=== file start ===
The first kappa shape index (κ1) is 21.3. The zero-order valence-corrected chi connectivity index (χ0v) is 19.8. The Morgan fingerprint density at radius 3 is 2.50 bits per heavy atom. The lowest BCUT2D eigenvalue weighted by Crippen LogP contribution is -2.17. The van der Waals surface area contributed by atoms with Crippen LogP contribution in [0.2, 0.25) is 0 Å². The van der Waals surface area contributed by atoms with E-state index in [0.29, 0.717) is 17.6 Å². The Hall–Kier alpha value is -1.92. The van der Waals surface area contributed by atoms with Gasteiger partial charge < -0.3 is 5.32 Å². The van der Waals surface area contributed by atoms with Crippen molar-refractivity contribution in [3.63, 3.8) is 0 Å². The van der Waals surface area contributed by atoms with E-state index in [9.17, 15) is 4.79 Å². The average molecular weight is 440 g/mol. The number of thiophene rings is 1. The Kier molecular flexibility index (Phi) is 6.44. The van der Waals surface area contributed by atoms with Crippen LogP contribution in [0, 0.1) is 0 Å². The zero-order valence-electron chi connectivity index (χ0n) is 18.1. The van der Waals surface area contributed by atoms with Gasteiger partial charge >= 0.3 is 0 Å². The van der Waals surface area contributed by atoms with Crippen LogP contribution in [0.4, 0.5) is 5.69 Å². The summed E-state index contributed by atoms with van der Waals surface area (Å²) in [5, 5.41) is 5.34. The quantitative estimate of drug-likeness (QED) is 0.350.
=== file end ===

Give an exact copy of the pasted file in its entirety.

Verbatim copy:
The first kappa shape index (κ1) is 21.3. The zero-order valence-corrected chi connectivity index (χ0v) is 19.8. The Morgan fingerprint density at radius 3 is 2.50 bits per heavy atom. The lowest BCUT2D eigenvalue weighted by Crippen LogP contribution is -2.17. The van der Waals surface area contributed by atoms with Crippen LogP contribution in [0.2, 0.25) is 0 Å². The van der Waals surface area contributed by atoms with E-state index in [0.29, 0.717) is 17.6 Å². The Hall–Kier alpha value is -1.92. The van der Waals surface area contributed by atoms with Gasteiger partial charge < -0.3 is 5.32 Å². The van der Waals surface area contributed by atoms with Crippen molar-refractivity contribution in [3.63, 3.8) is 0 Å². The van der Waals surface area contributed by atoms with E-state index in [9.17, 15) is 4.79 Å². The average molecular weight is 440 g/mol. The number of thiophene rings is 1. The Kier molecular flexibility index (Phi) is 6.44. The van der Waals surface area contributed by atoms with Crippen LogP contribution in [0, 0.1) is 0 Å². The zero-order valence-electron chi connectivity index (χ0n) is 18.1. The van der Waals surface area contributed by atoms with Gasteiger partial charge >= 0.3 is 0 Å². The van der Waals surface area contributed by atoms with Crippen LogP contribution in [0.4, 0.5) is 5.69 Å². The summed E-state index contributed by atoms with van der Waals surface area (Å²) in [5, 5.41) is 5.34. The quantitative estimate of drug-likeness (QED) is 0.350.